A little bit of a longer, more sentimental post today, but I think we’re all feeling a little more sentimental for various reasons these days. I don’t often wax philosophical, because frankly, it’s a lot harder to write something deep. It’s way easier to say, “Look at this pretty fabric…” and distract you that way. But I’ve had these thoughts for a while and felt like it was time to put them down on cyber “paper.” So bear with me on this one. And if it’s not your thing, I totally understand and I’ll be back next time with another crafty-quilty project.
I have to admit that about a month ago I was having a hard time getting excited for Christmas. Not an Ebeneezer-Scrooge-bah-humbug kind of disdain, but in more of a Charlie-Brown-sick-of-the-commercialism kind of way. I was walking through Target a few days before Thanksgiving and I just felt yuck. Too much hype about black friday deals or just buying stuff. It made me dread the Christmas season instead of being excited for it. Especially when I thought about my kids. They have enough stuff and I knew that stuff wasn’t going to make any of us any happier in the long run.
Cookies not from Martha Stewart Living
So I vowed that we would not have Christmas be about “what comes from a store” but make Christmas be about “a little bit more”. We needed to make Christmas about other people – specifically, loving our neighbor.
I’d had an experience a couple of months ago that taught me a profound lesson. I was going through a patch where I felt misjudged and misunderstood by some individuals and it totally made me grumpy, if not angry. One Monday morning I had just dropped my kids off at school and was thinking of the huge ‘to-do’ list I needed to tackle that day when I noticed my single, elderly neighbor across the street trying to rake her leaves. I looked at her and thought, “she needs help” but rationalized about how much I had to get done that day.
And then my conscience worked on me some more and I set my list aside and went out to help bag leaves. By the time I got there – much later than I should have – another friend was already there helping. We got the leaves raked and bagged relatively quickly. It was a gorgeous fall morning and I thoroughly enjoyed that time visiting with my neighbors. My older neighbor was so happy and grateful we had offered to help. But I guarantee you, I was the one who benefited the most that morning. By far. When I came back home, it no longer mattered what other people thought and my frustration and burden were gone. I felt happy and back to myself again.
So I knew that helping my kids have experiences doing something for other people would make Christmas much more special for them than a new Lego set or an Itunes gift card. (Don’t get me wrong, I’m all for presents at Christmas time, I just don’t want it to only be about presents.)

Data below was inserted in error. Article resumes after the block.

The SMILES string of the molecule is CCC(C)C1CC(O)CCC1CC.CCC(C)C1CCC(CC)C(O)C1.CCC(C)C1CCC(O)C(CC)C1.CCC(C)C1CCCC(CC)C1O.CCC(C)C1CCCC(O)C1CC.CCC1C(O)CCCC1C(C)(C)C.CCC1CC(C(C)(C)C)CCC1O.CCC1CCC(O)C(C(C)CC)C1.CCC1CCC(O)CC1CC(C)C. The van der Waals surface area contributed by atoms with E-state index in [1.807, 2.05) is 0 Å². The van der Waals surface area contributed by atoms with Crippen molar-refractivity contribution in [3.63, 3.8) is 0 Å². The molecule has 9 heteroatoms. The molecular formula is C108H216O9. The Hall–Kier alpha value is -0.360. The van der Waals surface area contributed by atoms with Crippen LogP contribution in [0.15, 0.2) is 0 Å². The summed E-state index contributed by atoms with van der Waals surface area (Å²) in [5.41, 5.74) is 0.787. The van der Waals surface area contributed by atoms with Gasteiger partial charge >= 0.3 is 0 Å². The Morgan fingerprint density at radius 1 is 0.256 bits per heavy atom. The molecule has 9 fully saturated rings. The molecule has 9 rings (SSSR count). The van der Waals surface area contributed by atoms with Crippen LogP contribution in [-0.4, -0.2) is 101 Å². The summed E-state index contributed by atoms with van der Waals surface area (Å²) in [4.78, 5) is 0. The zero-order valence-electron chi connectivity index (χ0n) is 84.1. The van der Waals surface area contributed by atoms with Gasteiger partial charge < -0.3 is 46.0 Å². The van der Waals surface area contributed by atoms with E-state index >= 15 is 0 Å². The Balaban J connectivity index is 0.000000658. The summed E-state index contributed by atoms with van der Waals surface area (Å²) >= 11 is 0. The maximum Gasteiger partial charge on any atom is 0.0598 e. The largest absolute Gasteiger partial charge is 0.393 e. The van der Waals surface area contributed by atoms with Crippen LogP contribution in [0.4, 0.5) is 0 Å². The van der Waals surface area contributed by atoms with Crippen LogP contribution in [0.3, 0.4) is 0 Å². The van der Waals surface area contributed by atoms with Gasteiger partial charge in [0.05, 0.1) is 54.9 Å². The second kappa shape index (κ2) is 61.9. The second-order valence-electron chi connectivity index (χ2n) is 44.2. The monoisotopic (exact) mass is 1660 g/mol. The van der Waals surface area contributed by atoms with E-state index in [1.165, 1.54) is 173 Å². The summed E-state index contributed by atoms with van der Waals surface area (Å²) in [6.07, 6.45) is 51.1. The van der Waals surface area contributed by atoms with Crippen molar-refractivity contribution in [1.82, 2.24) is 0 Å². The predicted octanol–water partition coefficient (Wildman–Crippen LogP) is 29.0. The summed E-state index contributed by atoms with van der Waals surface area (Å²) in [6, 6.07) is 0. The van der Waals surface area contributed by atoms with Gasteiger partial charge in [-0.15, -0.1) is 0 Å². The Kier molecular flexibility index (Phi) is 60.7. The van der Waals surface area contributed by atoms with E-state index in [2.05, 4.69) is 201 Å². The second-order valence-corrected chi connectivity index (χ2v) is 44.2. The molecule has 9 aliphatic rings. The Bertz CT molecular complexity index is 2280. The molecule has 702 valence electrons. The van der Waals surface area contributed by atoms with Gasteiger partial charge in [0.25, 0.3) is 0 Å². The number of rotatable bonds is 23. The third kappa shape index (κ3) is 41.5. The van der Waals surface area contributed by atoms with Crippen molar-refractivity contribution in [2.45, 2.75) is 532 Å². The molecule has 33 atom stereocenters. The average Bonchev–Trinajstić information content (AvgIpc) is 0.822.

As part of the motivation we started a Warm Fuzzy Jar (see top). This is by no means a new idea – I’ve heard it lots of places, but I share it in case it’s new to someone. I bought some fuzzy pompom balls from the craft supplies aisle and when someone does something good – even if it’s totally simple like saying Hi to an extra person at school or not calling their brother annoying – they get to put a ‘warm fuzzy’ into the jar. There are much cuter variations on this theme, like Calli’s felt heart ornaments, but if all you have time for is the fluorescent puffballs for 1.97 at Walmart, that’s good enough.
We also call this “giving presents to baby Jesus.” Because he is the Birthday boy after all. And since Jesus doesn’t really need a new bike, what he really wants is for people to love and help each other, those are the best presents we can give. Acts of love and kindness.
And then the events in Newton happened last week. Talk about putting life and what’s important in perspective. I’ll be honest, I can hardly even skim the news reports about that horrible event because it makes me so incredibly emotional. Even sitting here typing is making me tear up. It hits extra close to home because I have a 6-year-old in the first grade. I can’t even fathom the grief those parents and that community must be experiencing. Just going to my own children’s school this week for their Christmas program, I kept getting weepy seeing those precious, innocent children and thinking about not only those whose lives were cut far too short, but those who will bear emotional scars for the rest of their lives.
“You are the beast teacher ever.”
And it’s especially sad to have happened right before Christmas. But ironically, it also puts Christmas in perspective. If Christmas is about sales and shopping and stuff then it sure feels pretty hollow right about now. But if Christmas, or Hanukkah, or any meaningful holiday, is about family, and kindness, and loving our neighbor, and “peace on earth, goodwill toward men” then it is definitely richer and more significant than ever.
Thank you again my friends for visiting this blog. Whether you celebrate Christmas or other special traditions, I send you love and well wishes for a happy holiday season with those you love most.
And with that, I will share with you a video that has been my own version of Linus this Christmas season: